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Opera Files Antitrust Complaint Against Microsoft with EU Commission - Updated
Thursday, December 13 2007 @ 11:07 AM EST

It's about browsers. It's about unbundling Internet Exporer. And it's about web standards.

First, here's the announcement from Opera that they have filed an antitrust complaint with the EU Commission asking for the following two remedies:

First, it requests the Commission to obligate Microsoft to unbundle Internet Explorer from Windows and/or carry alternative browsers pre-installed on the desktop. Second, it asks the European Commission to require Microsoft to follow fundamental and open Web standards accepted by the Web-authoring communities. The complaint calls on Microsoft to adhere to its own public pronouncements to support these standards, instead of stifling them with its notorious "Embrace, Extend and Extinguish" strategy. Microsoft's unilateral control over standards in some markets creates a de facto standard that is more costly to support, harder to maintain, and technologically inferior and that can even expose users to security risks.

Amen. I hope ISO is paying attention. Because this is about standards, there is already a statement from the European Committee for Interoperable Systems (ECIS) in support of Opera's complaint.

Here's what ECIS says, in part:

"By tying its Internet Explorer product to its monopoly Windows operating system and refusing to faithfully implement industry accepted open standards. Microsoft deprives consumers of a real choice in internet browsers. Browsers are the gateway to the Internet. Microsoft seeks to control this gateway," says Thomas Vinje, ECIS Spokesman and Legal Counsel....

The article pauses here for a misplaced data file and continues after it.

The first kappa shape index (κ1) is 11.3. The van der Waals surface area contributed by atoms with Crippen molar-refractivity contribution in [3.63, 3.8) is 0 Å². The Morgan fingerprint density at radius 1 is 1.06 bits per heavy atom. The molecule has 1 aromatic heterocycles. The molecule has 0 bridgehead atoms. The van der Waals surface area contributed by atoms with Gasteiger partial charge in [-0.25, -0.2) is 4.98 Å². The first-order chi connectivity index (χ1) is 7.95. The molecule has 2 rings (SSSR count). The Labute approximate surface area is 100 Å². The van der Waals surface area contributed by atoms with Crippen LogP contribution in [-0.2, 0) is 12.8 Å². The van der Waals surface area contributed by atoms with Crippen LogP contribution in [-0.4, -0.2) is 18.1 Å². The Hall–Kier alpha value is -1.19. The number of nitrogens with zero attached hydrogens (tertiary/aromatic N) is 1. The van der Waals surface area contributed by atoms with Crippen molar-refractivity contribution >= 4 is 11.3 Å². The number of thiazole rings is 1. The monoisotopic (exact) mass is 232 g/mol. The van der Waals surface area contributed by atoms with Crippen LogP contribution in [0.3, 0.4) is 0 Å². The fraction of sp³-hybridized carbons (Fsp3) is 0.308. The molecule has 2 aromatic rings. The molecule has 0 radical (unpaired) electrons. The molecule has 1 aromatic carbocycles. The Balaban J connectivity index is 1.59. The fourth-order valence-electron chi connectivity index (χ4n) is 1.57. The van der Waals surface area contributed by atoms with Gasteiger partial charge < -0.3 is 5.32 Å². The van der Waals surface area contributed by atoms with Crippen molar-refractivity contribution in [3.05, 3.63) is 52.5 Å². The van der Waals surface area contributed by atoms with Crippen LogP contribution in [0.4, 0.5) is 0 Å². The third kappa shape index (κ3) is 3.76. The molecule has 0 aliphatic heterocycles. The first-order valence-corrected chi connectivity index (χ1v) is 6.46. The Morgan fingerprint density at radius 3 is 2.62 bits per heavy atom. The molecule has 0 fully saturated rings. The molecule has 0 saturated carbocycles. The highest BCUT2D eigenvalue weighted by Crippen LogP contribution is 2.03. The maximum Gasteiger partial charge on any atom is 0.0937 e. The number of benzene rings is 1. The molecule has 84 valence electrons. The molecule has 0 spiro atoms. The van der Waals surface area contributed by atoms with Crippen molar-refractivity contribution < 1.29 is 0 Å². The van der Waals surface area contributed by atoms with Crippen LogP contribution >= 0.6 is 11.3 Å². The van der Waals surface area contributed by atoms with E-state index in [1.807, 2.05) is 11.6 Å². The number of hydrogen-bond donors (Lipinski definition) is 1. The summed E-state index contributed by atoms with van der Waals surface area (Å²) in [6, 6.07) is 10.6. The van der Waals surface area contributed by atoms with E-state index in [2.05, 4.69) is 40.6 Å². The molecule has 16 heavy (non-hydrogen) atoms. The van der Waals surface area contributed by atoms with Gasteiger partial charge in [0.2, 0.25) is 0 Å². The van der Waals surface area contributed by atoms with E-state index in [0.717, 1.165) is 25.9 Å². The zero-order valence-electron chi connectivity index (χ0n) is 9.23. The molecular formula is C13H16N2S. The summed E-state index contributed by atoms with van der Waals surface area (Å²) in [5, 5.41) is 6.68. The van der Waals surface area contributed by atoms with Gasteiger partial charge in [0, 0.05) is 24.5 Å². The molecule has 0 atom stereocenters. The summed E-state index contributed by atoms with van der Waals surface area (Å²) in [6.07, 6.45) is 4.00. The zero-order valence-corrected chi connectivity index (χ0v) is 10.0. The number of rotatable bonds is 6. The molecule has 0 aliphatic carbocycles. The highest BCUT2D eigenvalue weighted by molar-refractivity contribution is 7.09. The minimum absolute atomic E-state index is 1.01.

The Opera complaint also targets Microsoft's corruption of web standards, referring to a practice where Microsoft either fails to implement industry accepted open standards or implements them in a manner that is not faithful to the standard by adding undisclosed proprietary extensions. These practices when undertaken by a dominant company like Microsoft can eliminate competition which amounts to unlawful exclusionary behaviour infringing Article 82 of the EC Treaty. The complaint asks the Commission to require Microsoft to support open standards in Internet Explorer so that web developers can readily create web content and applications which are accessible consistently on all open standard compliant browsers. Today, Microsoft imposes its de facto, proprietary implementation on the developer community and consumers.